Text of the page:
Two men look up into the branches of a spreading coastal live oak
OLD-GROWTH FOREST: TNC ecologist Larry Serpa, left, surveys a stand of coast live oaks with Dangermond preserve Director Michael Bell. The preserve contains 6,000 acres of oak woodlands. © Bill Marr/TNC

Magazine Articles

Life in the Coastal Oak Woodlands

An abundance of life occupies the nooks and crannies of coastal live oaks on the Jack and Laura Dangermond Preserve.

Winter 2018

Brendan Borrell Freelance Writer


This is a companion article to The Crown of the Coast, about the Jack and Laura Dangermond Preserve.

With one hand, Larry Serpa holds a small wooden frame, draped with a white tarp, under the branch of a coast live oak tree. Using the other hand, he strikes the branch with a stick, making leaves and twigs fall into the tarp. Then Serpa, an ecologist who has worked at TNC for 42 years, points out spiders and weevils that he caught. “You either love the little stuff, or you’re missing most of the universe,” Serpa says as photographer David Liittschwager herds the catch, which will be photographed, into little clear jars.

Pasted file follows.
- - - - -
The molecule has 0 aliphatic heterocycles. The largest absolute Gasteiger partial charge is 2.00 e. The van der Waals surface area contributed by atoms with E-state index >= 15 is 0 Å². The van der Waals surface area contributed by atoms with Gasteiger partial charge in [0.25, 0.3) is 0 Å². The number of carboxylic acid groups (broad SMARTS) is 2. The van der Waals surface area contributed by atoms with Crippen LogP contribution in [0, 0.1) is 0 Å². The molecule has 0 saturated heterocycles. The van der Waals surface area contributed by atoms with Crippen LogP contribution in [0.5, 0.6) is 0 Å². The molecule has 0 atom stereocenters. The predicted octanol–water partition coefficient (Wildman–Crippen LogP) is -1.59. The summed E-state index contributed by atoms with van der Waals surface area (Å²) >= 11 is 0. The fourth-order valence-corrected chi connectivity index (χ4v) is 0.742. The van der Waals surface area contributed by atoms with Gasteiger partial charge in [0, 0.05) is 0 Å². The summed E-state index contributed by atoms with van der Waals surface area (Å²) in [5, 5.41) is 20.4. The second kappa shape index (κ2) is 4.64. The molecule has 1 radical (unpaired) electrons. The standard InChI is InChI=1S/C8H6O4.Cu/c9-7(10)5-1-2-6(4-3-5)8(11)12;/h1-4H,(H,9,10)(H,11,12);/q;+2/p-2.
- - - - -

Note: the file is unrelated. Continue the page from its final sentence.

The Jack and Laura Dangermond Preserve protects approximately 6,000 acres of coast live oak woodlands, one of California’s most iconic and threatened ecosystems. Oak woodlands once covered an estimated 10 million to 12 million acres of California, but have been reduced to about 7 million to make room for farms, ranches and housing.

With their twisting branches and trunk hollows, these oaks provide all kinds of nooks for wildlife to build their homes. The understory allows plants like hummingbird sage to thrive, offering its pink blossoms to abundant nectar feeders. And a single oak tree can produce thousands of calorie-rich acorns, which support animals ranging from beetles to black bears. “Oak woodlands are our most biodiverse forests in terms of insect and vertebrate diversity,” says Mark Reynolds, lead scientist at the preserve. Out of California’s 632 species of amphibians, reptiles, birds and mammals, more than 300 of them depend on oaks.

The Conservancy is growing oak seedlings in a nursery for restoration efforts and will be collecting acorns in the coming year to enrich the forests on the preserve.

Photos below by David Liittschwager

    Black Burying Beetle

    Scientific Name:




Show More

Brendan Borrell is a correspondent with Outside magazine based in Los Angeles. His writing has also appeared in Scientific American, National Geographic and many other publications.